• We approved without dissent a proposal by a communications company – Coastal – to install a complex-wide system of telephone service with optional Internet access for a monthly fee of about $30 a month (plus tax). The local firm services other condo complexes without any complaints that we are aware of and sounded like a better approach than what we are now paying a regional telephone company to handle for us.
  • Members present voted in person or by proxy to make the governing owners association Board of Directors 100 percent male. A long-time female member of the board voluntarily stepped back and a new owner, a relatively young man with an engineering background, stood for election to the spot she had occupied while a year-round resident of the property for some years.
  • We approved without objection a proposal from the Board for a special assessment of all property owners to raise the $50,000 cost for repairs to concrete pillars supporting the complex buildings that had become cracked with age and the forces of several hurricanes.


We also heard a full report on the “state of the business” from Danny. I was pleased that indications are pretty strong that the Gulf Shores rental market is turning around now that the worst of the big BP oil spill is behind us and that our aggressive advertising seems to be regaining the interest of potential renters in beach vacations to Gulf Shores.


After the meeting concluded, Betty and I repaired to the municipal library to check our Internet mail. I was surprised to read that the Dow Jones Industrial Average had plunged more than 100 points the previous day. That was a step backward from a long run of daily gains that thankfully corrected the next week.


I caught up with at least some of the news of the day by checking the Internet websites of major newspapers. I found an editorial in The Commercial Appeal’s editions of May 12 under the headline of “Flood troubles just beginning.” It said that while “The Great Flood of 2011” was still underway, local officials “should be congratulated for reacting early to the flood threat by identifying the endangered areas and warning residents in those neighborhoods to seek shelter elsewhere. So far, no one has died.”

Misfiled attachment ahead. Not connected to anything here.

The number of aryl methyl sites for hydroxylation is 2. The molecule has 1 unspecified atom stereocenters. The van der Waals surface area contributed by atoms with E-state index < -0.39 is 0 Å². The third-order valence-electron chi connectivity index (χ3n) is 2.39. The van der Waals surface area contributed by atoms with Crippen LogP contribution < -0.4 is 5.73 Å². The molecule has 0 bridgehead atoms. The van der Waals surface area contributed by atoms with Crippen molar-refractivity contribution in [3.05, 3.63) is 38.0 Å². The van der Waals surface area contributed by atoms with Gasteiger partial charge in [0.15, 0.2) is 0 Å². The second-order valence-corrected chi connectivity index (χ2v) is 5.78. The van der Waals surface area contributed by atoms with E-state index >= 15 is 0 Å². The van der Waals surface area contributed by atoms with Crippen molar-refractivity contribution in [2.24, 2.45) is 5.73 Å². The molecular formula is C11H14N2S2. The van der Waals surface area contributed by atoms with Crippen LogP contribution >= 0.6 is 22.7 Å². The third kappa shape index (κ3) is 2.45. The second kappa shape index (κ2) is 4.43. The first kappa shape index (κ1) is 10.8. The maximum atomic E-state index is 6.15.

It went on to note that the Mississippi River had crested at 47.87 feet at Memphis Tuesday morning, just short of the 1937 record of 48.7 feet. That means, “there is still a need for sharp focus on helping the thousands of people affected by the worst flooding here in 74 years to recover from their losses – including residents forced from their homes, business owners and farmers and ranchers.”


We left the library to return to our condo, where Betty changed into swimwear to sun on the beach; I took my customary afternoon nap and did a little writing on my laptop computer.


Later, she sautéed some delicious tilapia fish for dinner and served it with baked sweet potatoes and a small portion of white wine.


(Continue with Part 6 of this trip.  /  Return to Nolan Travels Home Page.)